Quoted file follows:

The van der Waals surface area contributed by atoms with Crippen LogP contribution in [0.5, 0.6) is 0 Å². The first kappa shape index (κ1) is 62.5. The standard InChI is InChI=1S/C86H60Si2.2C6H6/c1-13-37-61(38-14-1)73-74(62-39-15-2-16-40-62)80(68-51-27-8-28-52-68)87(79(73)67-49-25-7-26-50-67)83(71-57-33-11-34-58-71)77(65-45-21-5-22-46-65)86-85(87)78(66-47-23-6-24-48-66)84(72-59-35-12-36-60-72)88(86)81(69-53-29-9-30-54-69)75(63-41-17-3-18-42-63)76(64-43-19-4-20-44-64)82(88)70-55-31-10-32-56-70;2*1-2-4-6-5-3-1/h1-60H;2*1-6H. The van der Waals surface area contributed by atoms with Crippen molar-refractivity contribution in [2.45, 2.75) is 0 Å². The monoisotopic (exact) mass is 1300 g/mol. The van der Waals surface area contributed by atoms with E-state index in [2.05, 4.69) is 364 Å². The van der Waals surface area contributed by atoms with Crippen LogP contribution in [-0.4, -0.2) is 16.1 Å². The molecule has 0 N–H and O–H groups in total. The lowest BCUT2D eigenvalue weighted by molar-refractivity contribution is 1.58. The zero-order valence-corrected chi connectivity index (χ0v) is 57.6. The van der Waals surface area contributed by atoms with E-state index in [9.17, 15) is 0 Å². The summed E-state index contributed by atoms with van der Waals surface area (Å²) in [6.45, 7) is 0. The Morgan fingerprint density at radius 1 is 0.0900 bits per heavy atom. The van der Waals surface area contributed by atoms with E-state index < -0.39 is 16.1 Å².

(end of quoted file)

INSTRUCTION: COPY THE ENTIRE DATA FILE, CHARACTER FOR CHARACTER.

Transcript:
The van der Waals surface area contributed by atoms with Crippen LogP contribution in [0.5, 0.6) is 0 Å². The first kappa shape index (κ1) is 62.5. The standard InChI is InChI=1S/C86H60Si2.2C6H6/c1-13-37-61(38-14-1)73-74(62-39-15-2-16-40-62)80(68-51-27-8-28-52-68)87(79(73)67-49-25-7-26-50-67)83(71-57-33-11-34-58-71)77(65-45-21-5-22-46-65)86-85(87)78(66-47-23-6-24-48-66)84(72-59-35-12-36-60-72)88(86)81(69-53-29-9-30-54-69)75(63-41-17-3-18-42-63)76(64-43-19-4-20-44-64)82(88)70-55-31-10-32-56-70;2*1-2-4-6-5-3-1/h1-60H;2*1-6H. The van der Waals surface area contributed by atoms with Crippen molar-refractivity contribution in [2.45, 2.75) is 0 Å². The monoisotopic (exact) mass is 1300 g/mol. The van der Waals surface area contributed by atoms with E-state index in [2.05, 4.69) is 364 Å². The van der Waals surface area contributed by atoms with Crippen LogP contribution in [-0.4, -0.2) is 16.1 Å². The molecule has 0 N–H and O–H groups in total. The lowest BCUT2D eigenvalue weighted by molar-refractivity contribution is 1.58. The zero-order valence-corrected chi connectivity index (χ0v) is 57.6. The van der Waals surface area contributed by atoms with E-state index in [9.17, 15) is 0 Å². The summed E-state index contributed by atoms with van der Waals surface area (Å²) in [6.45, 7) is 0. The Morgan fingerprint density at radius 1 is 0.0900 bits per heavy atom. The van der Waals surface area contributed by atoms with E-state index < -0.39 is 16.1 Å².